Psychotherapy All books
What do we know about autism today ? How can it be treated ? What is the cause ? In this book, the author offers a clear appraisal of the contributions and failures of various disciplines (psychoanalysis, neurobiology, genetics, chemical and drug treatment, and behavioural and cognitive therapies), and makes a case for a multidisciplary type of medicine. It offers both parents and professionals a great source of strength with which to fight against autism. Michel Lemay is a psychiatrist and professor of child and adolescent psychiatry. A world-renowned specialist in autism, he is the director of the clinic on autism and invasive development disorders at the Hôpital Sainte-Justine in Montreal.
Does it make sense to place hallucinogens and hard drugs in the same category and to regard them all as addictive? Should tobacco and alcohol be put on the same plane as heroin, cocaine and crack ? With the assistance of Carlos Parada, his collaborator at the Centre Médical de Marmottan, Claude Olievenstein offers the reader his latest thoughts and ideas on the highly distinctive world of substance abusers, which is characterised by pleasure, withdrawal, the need for warmth and haste and, above all, by instability and chaos. Claude Olievenstein is the head doctor at the Centre Médical de Marmottan, in Paris, and a senior research fellow at the University of Lyon-II. Carlos Parada, a physician specialising in drug addiction, works at the Centre Médical de Marmottan.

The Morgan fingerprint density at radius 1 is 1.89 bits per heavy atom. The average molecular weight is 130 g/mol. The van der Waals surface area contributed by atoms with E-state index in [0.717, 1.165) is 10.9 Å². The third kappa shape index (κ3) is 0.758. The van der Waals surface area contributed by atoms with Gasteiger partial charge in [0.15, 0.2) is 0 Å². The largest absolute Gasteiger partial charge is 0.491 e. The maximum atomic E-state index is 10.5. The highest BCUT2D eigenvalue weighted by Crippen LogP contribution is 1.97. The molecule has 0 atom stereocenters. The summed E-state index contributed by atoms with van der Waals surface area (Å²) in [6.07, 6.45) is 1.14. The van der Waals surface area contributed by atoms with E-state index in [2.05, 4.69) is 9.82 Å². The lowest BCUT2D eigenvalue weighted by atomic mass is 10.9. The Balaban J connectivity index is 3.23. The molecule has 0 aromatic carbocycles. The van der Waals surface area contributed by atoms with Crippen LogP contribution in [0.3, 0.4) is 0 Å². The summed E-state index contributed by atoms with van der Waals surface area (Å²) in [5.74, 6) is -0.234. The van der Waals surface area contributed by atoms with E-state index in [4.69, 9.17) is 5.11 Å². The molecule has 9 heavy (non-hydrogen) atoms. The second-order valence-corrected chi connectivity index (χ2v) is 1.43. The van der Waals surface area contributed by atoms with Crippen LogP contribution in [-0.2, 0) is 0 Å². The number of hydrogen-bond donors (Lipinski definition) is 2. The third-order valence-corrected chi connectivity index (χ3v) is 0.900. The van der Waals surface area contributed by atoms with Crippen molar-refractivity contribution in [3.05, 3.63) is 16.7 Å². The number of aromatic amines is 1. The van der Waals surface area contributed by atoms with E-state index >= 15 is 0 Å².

Using meditation and mindfulness to adapt to our changing society
Anorexia is often perceived as a mysterious, incurable illness. Yet despite its sinister reputation, its causes can be explained and the illness can be treated. Overcoming anorexia requires medical and psychological treatment, but it also depends on the attitude of the patients family and friends. This self-help manual offers specific solutions, advice based on the authors clinical practice, and recommendations from experts in the field. François Nef is a medical psychiatrist and Yves Simon is a psychologist. Both specialise in eating disorders
Why do some people become obsessed with cleanliness, fear of causing accidents, or the idea that they are guilty of some fault or imperfection? Where should the line be drawn between "normal" obsessions, from which everyone suffers to a greater or lesser degree, and pathological obsessions? When should measures be taken to treat those who suffer from obsessions? Why have obsessive-compulsive disorders become so common (2.5% of the population now suffer from them)? Jean Cottrauxs study of several clinical cases enables him to describe how obsessive-thought processes function. Doctor Jean Cottraux is a clinical psychiatrist and lecturer at the Université de Lyon I.